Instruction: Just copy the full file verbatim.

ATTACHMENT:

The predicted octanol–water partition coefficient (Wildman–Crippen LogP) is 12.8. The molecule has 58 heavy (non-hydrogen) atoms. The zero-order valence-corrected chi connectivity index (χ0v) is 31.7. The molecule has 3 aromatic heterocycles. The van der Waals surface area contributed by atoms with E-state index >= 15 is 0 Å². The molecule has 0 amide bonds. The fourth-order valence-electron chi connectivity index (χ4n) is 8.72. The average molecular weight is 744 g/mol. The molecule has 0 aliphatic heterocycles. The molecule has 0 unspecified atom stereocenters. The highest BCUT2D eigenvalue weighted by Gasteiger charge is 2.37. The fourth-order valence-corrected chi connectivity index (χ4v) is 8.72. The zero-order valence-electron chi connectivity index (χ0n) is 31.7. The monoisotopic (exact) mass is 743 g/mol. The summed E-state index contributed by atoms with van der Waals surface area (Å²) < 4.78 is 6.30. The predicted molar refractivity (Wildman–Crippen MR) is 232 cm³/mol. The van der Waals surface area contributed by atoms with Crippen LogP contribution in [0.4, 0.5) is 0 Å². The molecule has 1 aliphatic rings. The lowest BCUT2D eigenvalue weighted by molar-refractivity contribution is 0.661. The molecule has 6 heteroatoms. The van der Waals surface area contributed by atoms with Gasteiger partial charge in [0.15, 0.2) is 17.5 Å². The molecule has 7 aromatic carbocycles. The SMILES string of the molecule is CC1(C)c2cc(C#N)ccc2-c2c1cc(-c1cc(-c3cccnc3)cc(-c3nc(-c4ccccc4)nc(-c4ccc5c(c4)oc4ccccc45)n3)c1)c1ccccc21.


The predicted octanol–water partition coefficient (Wildman–Crippen LogP) is 12.8. The molecule has 58 heavy (non-hydrogen) atoms. The zero-order valence-corrected chi connectivity index (χ0v) is 31.7. The molecule has 3 aromatic heterocycles. The van der Waals surface area contributed by atoms with E-state index >= 15 is 0 Å². The molecule has 0 amide bonds. The fourth-order valence-electron chi connectivity index (χ4n) is 8.72. The average molecular weight is 744 g/mol. The molecule has 0 aliphatic heterocycles. The molecule has 0 unspecified atom stereocenters. The highest BCUT2D eigenvalue weighted by Gasteiger charge is 2.37. The fourth-order valence-corrected chi connectivity index (χ4v) is 8.72. The zero-order valence-electron chi connectivity index (χ0n) is 31.7. The monoisotopic (exact) mass is 743 g/mol. The summed E-state index contributed by atoms with van der Waals surface area (Å²) < 4.78 is 6.30. The predicted molar refractivity (Wildman–Crippen MR) is 232 cm³/mol. The van der Waals surface area contributed by atoms with Crippen LogP contribution in [0.4, 0.5) is 0 Å². The molecule has 1 aliphatic rings. The lowest BCUT2D eigenvalue weighted by molar-refractivity contribution is 0.661. The molecule has 6 heteroatoms. The van der Waals surface area contributed by atoms with Gasteiger partial charge in [0.15, 0.2) is 17.5 Å². The molecule has 7 aromatic carbocycles. The SMILES string of the molecule is CC1(C)c2cc(C#N)ccc2-c2c1cc(-c1cc(-c3cccnc3)cc(-c3nc(-c4ccccc4)nc(-c4ccc5c(c4)oc4ccccc45)n3)c1)c1ccccc21.